Breathing and bracing are two actions of the core that must happen concurrently. For those who experience uncharacteristically quick fatigue in high tension activities (e.g. heavy squat cleans) it’s likely due to weaknesses in your inspiratory respiratory musculature. Exhaling usually isn’t an issue because the series of abdominal muscles that make up the gut are already tense. However, inhaling is much more labored because the respiratory muscles must work against the expiratory muscles. Instead of the more seesaw effect that happens at rest, this resembles more of a tug-of-war.
Rotation & Anti-Rotation
First, rotation and anti-rotation are both generated from the core and are very similar actions. Since all power is generated proximal-distal (near to far), the core moves very little even during dynamic movements. Therefore, rotation and power generation for movement requires a stable core just like anti-rotation. Because this movement category is often neglected in functional fitness training, when it does sneak its way into movements it often causes issues for athletes. For example, the Dumbbell Snatch caused a D.O.M.S. (Delayed Onset Muscle Soreness) epidemic in Open workout 17.1 because most people did not alternate reps in the air. The result was a rare twisting of the trunk, which caused wide-spread low back soreness.
However, even in more benign ways this category slows athletes by increasing the respiratory load. An appropriate example would be a sprint on the air bike. To generate maximal power, the athlete takes advantage of tri-directional power output: pedal, push and pull. Since the push and pull occur opposite of each other (unlike a power clean & push press) the core must work hard to create a stable platform for movement. This is the reason why athletes will brace (often without breathing) during an Air Bike sprint. It is the same reason why it is a bad recommendation for a coach to recommend an athlete pushes and pulls on the bike handles during sustainable efforts.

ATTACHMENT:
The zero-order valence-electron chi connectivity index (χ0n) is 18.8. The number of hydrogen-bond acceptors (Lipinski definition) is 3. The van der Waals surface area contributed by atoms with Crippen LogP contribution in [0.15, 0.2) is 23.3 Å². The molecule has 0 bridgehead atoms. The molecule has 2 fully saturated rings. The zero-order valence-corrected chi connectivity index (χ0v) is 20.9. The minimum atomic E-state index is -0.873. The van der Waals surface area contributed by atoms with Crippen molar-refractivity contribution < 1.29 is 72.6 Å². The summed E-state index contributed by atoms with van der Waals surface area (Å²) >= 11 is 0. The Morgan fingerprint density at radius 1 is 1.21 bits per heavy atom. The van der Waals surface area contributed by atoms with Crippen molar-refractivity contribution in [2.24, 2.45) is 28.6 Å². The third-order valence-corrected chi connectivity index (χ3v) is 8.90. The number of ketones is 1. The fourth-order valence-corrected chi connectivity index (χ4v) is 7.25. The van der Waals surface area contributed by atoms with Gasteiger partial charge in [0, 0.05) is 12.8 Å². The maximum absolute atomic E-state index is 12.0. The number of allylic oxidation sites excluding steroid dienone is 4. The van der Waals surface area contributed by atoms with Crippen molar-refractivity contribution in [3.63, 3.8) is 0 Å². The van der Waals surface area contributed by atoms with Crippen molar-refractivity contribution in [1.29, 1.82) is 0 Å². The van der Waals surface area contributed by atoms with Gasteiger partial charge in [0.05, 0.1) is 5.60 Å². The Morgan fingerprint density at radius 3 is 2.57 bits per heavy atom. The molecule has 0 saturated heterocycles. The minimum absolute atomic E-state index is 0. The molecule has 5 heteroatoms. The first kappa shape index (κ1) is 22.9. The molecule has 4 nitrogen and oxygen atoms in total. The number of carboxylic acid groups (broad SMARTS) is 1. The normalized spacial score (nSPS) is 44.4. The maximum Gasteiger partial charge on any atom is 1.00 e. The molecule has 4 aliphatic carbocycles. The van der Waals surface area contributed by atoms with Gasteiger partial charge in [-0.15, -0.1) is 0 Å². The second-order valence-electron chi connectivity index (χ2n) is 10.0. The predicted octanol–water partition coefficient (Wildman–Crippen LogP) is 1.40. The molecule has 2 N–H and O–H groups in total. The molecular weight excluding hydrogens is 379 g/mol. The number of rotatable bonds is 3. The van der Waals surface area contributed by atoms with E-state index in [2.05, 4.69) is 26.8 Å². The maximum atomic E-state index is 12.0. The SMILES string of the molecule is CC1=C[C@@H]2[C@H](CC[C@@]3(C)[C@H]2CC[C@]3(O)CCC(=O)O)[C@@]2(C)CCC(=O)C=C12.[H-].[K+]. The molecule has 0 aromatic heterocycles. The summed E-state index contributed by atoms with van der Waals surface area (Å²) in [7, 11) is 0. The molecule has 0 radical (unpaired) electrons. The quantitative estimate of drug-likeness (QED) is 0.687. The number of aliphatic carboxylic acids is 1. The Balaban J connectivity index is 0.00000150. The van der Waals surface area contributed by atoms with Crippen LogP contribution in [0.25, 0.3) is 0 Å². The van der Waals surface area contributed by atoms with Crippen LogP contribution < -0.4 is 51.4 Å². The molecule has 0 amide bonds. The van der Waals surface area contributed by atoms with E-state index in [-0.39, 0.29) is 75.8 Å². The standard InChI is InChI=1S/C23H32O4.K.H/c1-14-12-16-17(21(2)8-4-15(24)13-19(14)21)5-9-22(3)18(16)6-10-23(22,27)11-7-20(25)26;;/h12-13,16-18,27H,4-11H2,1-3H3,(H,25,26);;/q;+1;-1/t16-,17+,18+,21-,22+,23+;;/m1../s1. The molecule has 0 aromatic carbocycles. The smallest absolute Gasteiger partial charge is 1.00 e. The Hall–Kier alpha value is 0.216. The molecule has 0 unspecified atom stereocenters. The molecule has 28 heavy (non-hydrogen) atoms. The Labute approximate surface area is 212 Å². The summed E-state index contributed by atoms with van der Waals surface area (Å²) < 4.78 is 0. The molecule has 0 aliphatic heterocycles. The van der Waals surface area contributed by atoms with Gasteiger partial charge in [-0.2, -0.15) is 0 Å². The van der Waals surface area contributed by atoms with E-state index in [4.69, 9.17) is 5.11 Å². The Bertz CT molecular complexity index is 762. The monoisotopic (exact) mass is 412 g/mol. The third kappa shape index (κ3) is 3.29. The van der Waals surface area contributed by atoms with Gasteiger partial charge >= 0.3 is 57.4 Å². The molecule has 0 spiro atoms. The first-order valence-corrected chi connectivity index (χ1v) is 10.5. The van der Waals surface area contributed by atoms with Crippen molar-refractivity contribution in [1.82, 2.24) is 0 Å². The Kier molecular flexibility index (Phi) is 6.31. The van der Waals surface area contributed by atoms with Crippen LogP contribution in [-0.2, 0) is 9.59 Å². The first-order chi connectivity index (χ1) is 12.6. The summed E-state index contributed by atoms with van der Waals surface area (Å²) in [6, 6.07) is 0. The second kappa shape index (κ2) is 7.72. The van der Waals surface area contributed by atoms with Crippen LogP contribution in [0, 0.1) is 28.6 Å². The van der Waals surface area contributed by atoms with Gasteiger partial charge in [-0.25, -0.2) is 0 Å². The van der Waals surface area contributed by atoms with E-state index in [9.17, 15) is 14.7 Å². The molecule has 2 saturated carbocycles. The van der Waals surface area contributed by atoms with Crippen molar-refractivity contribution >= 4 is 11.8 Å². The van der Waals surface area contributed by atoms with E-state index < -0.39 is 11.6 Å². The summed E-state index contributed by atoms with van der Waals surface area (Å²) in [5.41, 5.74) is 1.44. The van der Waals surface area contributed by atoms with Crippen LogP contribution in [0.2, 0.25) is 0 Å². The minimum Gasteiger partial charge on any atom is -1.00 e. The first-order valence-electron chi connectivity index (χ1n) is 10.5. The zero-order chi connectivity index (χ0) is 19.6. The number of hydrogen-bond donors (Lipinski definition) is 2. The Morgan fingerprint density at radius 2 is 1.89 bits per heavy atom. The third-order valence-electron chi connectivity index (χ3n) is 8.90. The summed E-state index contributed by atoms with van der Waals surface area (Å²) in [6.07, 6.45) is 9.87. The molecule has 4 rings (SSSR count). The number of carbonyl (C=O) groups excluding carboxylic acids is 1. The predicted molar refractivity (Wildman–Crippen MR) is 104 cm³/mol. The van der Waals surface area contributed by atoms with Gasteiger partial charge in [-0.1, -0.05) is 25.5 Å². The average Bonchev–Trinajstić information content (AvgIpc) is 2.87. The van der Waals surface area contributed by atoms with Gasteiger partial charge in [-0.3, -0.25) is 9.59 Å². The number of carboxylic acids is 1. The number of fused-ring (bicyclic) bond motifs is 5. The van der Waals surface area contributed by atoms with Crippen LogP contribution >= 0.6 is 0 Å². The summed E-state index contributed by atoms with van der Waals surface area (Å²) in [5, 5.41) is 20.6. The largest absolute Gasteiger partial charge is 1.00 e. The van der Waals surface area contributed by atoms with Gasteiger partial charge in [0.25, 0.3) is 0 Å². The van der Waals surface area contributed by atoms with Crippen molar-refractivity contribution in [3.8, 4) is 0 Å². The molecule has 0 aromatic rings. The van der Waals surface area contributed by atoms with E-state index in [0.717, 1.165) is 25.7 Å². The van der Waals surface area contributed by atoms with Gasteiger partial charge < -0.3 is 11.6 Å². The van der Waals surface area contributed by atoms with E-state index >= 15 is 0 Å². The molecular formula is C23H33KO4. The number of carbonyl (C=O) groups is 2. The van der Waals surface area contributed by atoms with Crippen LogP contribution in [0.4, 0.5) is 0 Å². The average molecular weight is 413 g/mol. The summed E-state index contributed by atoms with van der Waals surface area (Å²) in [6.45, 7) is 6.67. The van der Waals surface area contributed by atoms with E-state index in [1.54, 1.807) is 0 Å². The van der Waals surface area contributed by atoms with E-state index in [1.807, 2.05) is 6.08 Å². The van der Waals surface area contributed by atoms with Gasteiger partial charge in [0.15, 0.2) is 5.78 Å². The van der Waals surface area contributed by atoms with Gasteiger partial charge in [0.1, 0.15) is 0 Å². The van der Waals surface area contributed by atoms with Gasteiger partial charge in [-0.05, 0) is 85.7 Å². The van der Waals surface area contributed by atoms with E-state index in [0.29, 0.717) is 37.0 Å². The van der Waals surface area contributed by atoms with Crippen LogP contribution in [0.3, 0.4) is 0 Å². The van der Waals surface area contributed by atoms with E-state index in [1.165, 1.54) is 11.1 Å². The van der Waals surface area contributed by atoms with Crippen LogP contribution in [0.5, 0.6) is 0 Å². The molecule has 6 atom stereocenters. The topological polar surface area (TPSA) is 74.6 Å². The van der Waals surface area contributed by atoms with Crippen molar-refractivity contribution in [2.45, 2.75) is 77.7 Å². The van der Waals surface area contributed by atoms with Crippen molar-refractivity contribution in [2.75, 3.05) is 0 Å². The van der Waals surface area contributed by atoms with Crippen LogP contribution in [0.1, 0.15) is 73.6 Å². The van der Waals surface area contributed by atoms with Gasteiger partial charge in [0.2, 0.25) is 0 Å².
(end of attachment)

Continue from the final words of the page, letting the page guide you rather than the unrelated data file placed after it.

Transitioning to bi-directional power output (pedal and push) reduces the core demands, which simultaneously reduces muscular input from expiratory and inspiratory muscles. Not only does this make breathing easier, but it reduces total metabolism which means you just became more efficient (use less energy) at the same wattage.
Spinal Flexion & Extension
Not to be confused with hip extension, spinal flexion is the rounding and unrounding of the spine. However, hip flexion (closing) and extension (opening) are closely tied with the spinal movements, they just tend to be associated with the resistance of flexion or extension. Both flexion and extension can be loaded or unloaded.
Sandbag-over-Shoulder: Loaded spinal extension, Unloaded spinal flexion (bending back over the next rep, bodyweight only)
Toes-to-Bar: Loaded spinal flexion, Unloaded spinal extension (largely speaking, you are working with gravity)
As a general principle (that for today I won’t debate) you want to exhale during the concentric (lifting phase) and exhale during the eccentric (lowering phase). This results in conflicting respiratory demands for spinal extension and complementary respiratory demands for spinal flexion.